As Electricity Demand Soars, Wind and Hydro Come to the Rescue

An acceleration in wind speeds in Karnataka and Tamil Nadu before the onset of the first monsoons is helping meet electricity demand across India, two government officials with knowledge of the development said.

With rising water levels in reservoirs due to rains and high wind speeds over the past 15 days, Karnataka is meeting over 60% of its electricity demand from power sources. renewables and sells excess wind power to neighboring states. This in turn has freed up its coal-fired power generation capacity to meet demand in other parts of the country.

Similarly, Tamil Nadu plans to switch to renewables to meet much of its electricity needs from May 21, based on an assessment that suggests favorable weather conditions and predictable wind conditions. Additionally, with 1 gigawatt (GW) of hydropower expected to come from the Bhakra Dam in Himachal Pradesh, there could be some short-term respite from the current energy crisis in the country.

“With the wind speed picking up ahead of an expected early monsoon, there has been some relief to meet electricity demand. There is also a recovery in hydroelectric generation,” said one of the officials cited above on condition of anonymity.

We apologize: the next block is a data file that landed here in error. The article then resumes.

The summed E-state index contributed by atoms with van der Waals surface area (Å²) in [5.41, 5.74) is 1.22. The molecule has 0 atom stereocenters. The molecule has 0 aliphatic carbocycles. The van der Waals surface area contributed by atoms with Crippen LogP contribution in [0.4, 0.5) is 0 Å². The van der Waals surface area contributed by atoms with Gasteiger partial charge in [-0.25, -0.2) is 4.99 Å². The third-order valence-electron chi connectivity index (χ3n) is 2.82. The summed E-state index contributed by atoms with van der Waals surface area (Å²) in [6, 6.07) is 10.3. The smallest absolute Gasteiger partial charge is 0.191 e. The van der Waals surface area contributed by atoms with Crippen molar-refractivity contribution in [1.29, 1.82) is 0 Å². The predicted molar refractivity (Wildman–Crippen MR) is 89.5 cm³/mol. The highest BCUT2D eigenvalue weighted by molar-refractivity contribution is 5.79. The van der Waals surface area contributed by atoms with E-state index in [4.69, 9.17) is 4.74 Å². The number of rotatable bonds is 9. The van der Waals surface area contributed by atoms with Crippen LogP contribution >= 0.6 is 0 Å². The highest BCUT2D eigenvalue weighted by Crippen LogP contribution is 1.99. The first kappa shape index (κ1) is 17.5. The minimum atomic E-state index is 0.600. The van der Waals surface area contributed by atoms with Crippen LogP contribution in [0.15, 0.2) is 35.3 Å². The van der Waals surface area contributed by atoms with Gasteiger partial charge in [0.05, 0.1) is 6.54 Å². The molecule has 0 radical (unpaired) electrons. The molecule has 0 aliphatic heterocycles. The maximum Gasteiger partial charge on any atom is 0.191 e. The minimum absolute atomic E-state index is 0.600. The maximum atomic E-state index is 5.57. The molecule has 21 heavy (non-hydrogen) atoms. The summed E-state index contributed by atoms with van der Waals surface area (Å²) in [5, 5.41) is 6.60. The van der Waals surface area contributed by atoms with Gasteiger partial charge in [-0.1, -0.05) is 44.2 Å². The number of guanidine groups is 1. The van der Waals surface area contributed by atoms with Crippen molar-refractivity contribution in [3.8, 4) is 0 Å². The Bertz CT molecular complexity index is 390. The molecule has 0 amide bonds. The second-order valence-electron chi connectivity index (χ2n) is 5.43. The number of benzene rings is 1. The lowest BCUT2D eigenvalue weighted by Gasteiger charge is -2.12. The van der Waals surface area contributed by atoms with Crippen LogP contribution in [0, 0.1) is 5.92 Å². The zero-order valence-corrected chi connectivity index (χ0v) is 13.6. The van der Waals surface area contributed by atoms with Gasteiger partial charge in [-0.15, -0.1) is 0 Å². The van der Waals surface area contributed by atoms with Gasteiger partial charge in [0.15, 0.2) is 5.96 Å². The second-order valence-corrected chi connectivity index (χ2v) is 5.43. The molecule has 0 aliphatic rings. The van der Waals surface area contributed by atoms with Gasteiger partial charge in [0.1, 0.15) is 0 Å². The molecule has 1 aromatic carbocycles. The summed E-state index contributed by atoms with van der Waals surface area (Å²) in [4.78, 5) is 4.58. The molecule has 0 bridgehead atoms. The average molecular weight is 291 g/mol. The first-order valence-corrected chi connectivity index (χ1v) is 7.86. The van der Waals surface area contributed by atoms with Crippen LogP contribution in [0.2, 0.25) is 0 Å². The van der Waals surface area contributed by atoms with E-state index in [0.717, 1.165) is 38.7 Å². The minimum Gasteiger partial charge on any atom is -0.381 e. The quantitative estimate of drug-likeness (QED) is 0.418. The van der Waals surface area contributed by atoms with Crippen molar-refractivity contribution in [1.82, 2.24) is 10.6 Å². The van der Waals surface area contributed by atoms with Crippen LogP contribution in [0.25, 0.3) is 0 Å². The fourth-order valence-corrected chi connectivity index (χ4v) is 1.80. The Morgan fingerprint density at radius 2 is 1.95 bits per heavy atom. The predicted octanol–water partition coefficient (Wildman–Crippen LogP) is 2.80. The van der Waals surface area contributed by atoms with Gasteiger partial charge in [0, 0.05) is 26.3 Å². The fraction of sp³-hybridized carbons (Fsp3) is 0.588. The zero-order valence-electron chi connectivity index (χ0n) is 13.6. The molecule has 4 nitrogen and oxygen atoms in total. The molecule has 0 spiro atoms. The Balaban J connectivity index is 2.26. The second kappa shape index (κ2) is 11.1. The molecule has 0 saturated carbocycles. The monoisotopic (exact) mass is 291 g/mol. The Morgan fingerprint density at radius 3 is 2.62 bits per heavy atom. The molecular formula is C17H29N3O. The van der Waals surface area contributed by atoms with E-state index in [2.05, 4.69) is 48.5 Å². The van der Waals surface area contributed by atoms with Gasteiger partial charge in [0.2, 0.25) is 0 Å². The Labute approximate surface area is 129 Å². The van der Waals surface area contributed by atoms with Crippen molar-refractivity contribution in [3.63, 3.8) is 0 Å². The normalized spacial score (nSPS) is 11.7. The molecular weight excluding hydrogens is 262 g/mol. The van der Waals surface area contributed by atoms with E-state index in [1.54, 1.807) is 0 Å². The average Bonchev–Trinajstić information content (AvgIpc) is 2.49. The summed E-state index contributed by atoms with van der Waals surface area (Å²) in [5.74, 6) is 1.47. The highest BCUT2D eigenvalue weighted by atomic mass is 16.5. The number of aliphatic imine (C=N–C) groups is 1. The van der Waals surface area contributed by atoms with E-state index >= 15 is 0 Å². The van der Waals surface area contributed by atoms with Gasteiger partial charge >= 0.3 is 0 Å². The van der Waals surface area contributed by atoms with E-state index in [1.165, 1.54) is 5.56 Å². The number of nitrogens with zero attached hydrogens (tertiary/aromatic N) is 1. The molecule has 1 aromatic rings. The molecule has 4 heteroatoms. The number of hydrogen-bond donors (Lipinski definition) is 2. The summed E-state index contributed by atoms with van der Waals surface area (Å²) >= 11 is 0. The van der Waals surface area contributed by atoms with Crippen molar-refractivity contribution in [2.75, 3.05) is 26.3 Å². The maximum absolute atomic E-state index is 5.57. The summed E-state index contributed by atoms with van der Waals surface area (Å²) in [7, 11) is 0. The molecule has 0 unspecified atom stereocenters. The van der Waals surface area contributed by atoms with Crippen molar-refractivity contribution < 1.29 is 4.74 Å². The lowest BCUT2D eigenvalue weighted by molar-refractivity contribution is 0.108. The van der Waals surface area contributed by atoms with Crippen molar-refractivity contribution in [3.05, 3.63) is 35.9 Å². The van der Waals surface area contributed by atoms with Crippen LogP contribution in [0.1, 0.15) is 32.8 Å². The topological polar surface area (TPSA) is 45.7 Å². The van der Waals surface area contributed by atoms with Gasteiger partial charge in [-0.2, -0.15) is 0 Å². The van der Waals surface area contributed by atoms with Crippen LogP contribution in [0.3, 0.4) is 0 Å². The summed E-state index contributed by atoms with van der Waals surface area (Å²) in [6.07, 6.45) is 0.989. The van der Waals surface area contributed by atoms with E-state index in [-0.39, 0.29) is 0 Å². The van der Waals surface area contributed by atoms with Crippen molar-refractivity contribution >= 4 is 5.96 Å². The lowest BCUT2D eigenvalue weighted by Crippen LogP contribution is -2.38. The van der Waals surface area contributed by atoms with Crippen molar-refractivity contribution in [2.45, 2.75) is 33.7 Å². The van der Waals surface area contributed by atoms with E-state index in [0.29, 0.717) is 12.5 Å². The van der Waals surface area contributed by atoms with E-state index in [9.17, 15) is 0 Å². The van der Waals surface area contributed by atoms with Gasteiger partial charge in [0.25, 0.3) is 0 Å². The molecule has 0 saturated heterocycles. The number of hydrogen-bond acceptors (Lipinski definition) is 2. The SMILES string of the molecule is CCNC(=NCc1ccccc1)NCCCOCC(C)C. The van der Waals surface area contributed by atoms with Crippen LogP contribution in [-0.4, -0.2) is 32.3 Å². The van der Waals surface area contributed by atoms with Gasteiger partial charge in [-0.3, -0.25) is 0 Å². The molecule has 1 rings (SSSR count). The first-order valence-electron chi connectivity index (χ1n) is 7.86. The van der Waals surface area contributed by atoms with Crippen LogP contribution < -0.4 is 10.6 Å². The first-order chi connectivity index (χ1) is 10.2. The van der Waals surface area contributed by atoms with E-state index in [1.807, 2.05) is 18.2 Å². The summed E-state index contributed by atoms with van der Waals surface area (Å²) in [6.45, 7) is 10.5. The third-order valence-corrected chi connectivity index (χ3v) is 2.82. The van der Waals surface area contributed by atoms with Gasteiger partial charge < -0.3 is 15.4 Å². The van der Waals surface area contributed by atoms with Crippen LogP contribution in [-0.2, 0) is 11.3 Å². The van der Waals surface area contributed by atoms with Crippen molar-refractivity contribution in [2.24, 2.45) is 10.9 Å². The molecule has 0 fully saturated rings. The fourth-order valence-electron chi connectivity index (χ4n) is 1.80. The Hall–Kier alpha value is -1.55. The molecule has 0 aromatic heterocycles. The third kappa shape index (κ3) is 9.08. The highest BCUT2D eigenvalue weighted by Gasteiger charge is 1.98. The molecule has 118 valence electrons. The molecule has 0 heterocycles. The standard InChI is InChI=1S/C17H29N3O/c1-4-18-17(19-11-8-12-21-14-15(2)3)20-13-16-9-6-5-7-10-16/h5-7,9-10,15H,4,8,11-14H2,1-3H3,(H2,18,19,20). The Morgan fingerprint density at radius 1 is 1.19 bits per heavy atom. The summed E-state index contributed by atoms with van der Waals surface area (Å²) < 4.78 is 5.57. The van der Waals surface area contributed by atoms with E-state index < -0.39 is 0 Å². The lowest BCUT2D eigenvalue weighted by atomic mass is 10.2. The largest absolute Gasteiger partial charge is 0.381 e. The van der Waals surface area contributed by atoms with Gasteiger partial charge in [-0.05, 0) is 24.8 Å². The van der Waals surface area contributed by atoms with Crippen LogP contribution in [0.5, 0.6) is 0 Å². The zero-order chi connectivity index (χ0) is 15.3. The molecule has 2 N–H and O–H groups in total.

The Indian Meteorological Department (IMD) has predicted an early onset of the southwest monsoon. He tweeted on Sunday: “The South West Monsoon is likely to advance in the Southern Andaman Sea, Nicobar Islands and adjacent South Eastern Bay of Bengal over the next 24 hours. Usually, the monsoon covers the Andaman and Nicobar Islands on May 22 and reaches Kerala on June 1.

The peak electricity demand satisfied on Sunday was 191.25 GW, according to state-owned Power System Operation Corp Ltd (Posoco) which oversees the country’s critical electric load management functions. India recorded a record peak power demand of 207.111 GW and a peak power shortage of 10.77 GW on April 29.

“Karnataka is not using its quota of coal required to supply power stations, but has committed all of its wind turbines to meet shortages and even supply surpluses to neighboring states. Tamil Nadu itself plans to switch a large part of its electricity needs to renewables from May 21,” said the second government official who also declined to be named.

According to the Central Electricity Authority (CEA), the 173 power plants it tracks have a coal stock of 20.74 million tonnes, less than a third of the required stock of 66.49 mt. A total of 80 domestic coal-fired power plants had less than a quarter of their prescribed fuel stock and were at a critical level. In addition, 10 power plants running on imported coal had a critical stock of coal as of May 15.

In addition, 10 factories running on imported coal had a critical coal stock as of May 14.

The Union Ministry of Energy has ordered India’s biggest power lenders – state-run Power Finance Corporation and REC Ltd – to provide loans for six months to power plants coal-fired power plants in financial difficulty to enable them to restart production.

Rituraj Baruah in New Delhi contributed to this story

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